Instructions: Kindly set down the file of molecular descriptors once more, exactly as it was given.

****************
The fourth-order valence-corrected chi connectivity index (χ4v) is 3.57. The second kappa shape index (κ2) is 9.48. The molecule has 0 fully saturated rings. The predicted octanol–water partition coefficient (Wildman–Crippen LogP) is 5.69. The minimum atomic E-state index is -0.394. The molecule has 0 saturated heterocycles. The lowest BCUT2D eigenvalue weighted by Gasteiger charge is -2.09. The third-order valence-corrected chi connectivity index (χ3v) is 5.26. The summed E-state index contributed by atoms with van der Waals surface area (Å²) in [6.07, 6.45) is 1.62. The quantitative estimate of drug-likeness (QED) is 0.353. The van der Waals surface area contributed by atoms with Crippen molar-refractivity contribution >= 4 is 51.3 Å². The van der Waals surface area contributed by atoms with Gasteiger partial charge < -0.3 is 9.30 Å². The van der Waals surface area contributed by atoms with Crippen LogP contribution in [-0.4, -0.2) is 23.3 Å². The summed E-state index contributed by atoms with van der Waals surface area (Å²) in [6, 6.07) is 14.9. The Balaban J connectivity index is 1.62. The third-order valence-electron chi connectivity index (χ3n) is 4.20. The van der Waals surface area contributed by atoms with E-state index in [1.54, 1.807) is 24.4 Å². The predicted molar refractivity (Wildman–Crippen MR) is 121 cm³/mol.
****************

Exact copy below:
The fourth-order valence-corrected chi connectivity index (χ4v) is 3.57. The second kappa shape index (κ2) is 9.48. The molecule has 0 fully saturated rings. The predicted octanol–water partition coefficient (Wildman–Crippen LogP) is 5.69. The minimum atomic E-state index is -0.394. The molecule has 0 saturated heterocycles. The lowest BCUT2D eigenvalue weighted by Gasteiger charge is -2.09. The third-order valence-corrected chi connectivity index (χ3v) is 5.26. The summed E-state index contributed by atoms with van der Waals surface area (Å²) in [6.07, 6.45) is 1.62. The quantitative estimate of drug-likeness (QED) is 0.353. The van der Waals surface area contributed by atoms with Crippen molar-refractivity contribution >= 4 is 51.3 Å². The van der Waals surface area contributed by atoms with Gasteiger partial charge < -0.3 is 9.30 Å². The van der Waals surface area contributed by atoms with Crippen LogP contribution in [-0.4, -0.2) is 23.3 Å². The summed E-state index contributed by atoms with van der Waals surface area (Å²) in [6, 6.07) is 14.9. The Balaban J connectivity index is 1.62. The third-order valence-electron chi connectivity index (χ3n) is 4.20. The van der Waals surface area contributed by atoms with E-state index in [1.54, 1.807) is 24.4 Å². The predicted molar refractivity (Wildman–Crippen MR) is 121 cm³/mol.